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News > U.S.

California's Food Insecurity Deepens as Pandemic Aid Fades

  • People at a food bank in California, U.S., 2023.

    People at a food bank in California, U.S., 2023. | Photo: X/ @SCCAZeroWaste

Published 15 December 2023

The U.S. Census Bureau's data showed record-high jumps in poverty across all age groups.

The California Association of Food Banks released a report showing that more people in California are struggling to put food on the table.


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California produces nearly half of the nation's fruits and vegetables, yet more than 3.1 million households, including 1.1 million with children, in the state currently experience food insecurity.

This translates to nearly one in four families, or nearly one in three families with children, who are facing uncertain access to nutritious meals.

Californians are buying and eating less than what they need and relying on cheaper processed foods. Those with children are especially struggling.

California households are making tradeoffs between food and other expenses. Despite cutting back on food, many are still unable to make the rent or afford clothing or school supplies for their children.

Food insecurity has far-reaching consequences, impacting the physical and mental health of individuals and communities.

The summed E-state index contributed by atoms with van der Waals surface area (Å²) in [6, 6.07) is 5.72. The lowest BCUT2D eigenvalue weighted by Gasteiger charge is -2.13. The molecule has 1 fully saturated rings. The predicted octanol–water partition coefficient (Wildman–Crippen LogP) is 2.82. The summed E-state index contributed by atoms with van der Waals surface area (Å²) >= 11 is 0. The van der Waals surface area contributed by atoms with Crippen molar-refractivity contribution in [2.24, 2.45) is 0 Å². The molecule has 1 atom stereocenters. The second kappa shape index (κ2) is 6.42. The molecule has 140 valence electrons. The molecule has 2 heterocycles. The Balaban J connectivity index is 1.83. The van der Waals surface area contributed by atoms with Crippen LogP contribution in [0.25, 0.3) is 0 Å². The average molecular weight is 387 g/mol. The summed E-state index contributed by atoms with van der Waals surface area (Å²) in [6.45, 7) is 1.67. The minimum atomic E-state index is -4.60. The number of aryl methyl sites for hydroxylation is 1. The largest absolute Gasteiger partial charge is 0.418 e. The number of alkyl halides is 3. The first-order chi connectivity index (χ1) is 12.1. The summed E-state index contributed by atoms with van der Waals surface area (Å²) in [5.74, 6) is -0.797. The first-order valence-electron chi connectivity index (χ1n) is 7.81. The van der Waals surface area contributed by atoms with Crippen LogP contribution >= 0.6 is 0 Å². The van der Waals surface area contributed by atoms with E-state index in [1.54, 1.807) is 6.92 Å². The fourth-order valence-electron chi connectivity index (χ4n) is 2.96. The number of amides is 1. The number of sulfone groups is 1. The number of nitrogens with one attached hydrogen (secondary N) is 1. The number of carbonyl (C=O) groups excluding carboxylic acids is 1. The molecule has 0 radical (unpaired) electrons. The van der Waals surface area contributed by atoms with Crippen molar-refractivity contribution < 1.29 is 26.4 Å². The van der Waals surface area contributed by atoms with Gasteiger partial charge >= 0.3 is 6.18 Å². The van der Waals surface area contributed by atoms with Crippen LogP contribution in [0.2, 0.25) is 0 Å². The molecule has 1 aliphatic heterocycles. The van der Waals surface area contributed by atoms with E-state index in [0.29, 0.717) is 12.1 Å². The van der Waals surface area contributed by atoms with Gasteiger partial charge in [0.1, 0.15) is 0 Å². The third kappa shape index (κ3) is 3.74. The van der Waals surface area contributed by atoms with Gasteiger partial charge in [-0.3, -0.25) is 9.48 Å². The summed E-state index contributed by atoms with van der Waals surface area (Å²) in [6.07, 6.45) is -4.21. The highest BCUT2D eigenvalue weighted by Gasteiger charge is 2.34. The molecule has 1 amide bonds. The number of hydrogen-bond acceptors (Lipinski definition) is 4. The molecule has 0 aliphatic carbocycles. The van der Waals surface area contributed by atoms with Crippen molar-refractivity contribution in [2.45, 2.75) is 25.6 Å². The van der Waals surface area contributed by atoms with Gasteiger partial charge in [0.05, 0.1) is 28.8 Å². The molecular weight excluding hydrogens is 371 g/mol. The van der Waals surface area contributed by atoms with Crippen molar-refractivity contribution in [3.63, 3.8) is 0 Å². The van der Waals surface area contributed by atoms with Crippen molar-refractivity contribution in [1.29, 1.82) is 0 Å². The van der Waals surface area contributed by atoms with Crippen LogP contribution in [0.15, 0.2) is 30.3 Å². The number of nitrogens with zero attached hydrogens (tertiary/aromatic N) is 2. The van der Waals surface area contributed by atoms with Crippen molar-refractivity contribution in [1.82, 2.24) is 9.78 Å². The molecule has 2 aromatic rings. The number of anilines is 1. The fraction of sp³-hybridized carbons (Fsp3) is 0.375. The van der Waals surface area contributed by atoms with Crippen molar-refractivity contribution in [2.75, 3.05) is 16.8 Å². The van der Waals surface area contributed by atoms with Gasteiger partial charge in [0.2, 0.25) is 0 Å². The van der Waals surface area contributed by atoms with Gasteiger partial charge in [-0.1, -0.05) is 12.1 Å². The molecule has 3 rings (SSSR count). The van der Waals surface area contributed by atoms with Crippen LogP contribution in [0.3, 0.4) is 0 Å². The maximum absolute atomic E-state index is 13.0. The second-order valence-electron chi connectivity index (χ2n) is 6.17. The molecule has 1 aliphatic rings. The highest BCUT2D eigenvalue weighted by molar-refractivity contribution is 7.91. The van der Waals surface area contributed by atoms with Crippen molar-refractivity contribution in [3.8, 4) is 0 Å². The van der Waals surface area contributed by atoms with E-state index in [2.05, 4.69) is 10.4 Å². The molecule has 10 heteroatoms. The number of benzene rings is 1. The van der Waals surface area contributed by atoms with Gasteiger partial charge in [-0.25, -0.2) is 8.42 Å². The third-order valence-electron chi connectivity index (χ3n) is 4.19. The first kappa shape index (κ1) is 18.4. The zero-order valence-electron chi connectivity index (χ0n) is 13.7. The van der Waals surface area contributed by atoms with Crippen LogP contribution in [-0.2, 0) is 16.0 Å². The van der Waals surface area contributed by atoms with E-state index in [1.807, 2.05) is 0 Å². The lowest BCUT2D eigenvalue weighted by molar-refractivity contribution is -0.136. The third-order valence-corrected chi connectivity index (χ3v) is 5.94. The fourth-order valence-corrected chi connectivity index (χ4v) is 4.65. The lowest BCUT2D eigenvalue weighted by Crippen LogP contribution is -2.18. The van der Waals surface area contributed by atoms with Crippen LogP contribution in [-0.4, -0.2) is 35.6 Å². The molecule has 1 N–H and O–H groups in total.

Children facing hunger are more likely to experience developmental delays and struggle in school. Adults experiencing food insecurity often face chronic health problems and increased stress.

The new data represented a significant increase from pre-pandemic levels and a stark reversal of the gains made during the height of the pandemic when federal aid programs were boosted. Black and Latino households are suffering disproportionate impacts.

Poverty and low incomes are the main drivers of food insecurity. The U.S. Census Bureau's data in September showed record-high jumps in poverty between 2021 and 2022 across all age groups and household types in the country.

Experts attribute much of the intensified food insecurity to the expiration of pandemic-era economic support measures and the end of some safety net programs.

California has been the most expensive state to live in due to its high cost of living. Inflation has further exacerbated the situation, as prices surged, and food insecurity spiked last year.

California's food security advocates are stepping up efforts to expand spending on safety net programs; however, their drive faces economic challenges as the state faces a record-high deficit of US$68 billion in the 2024-25 fiscal year.

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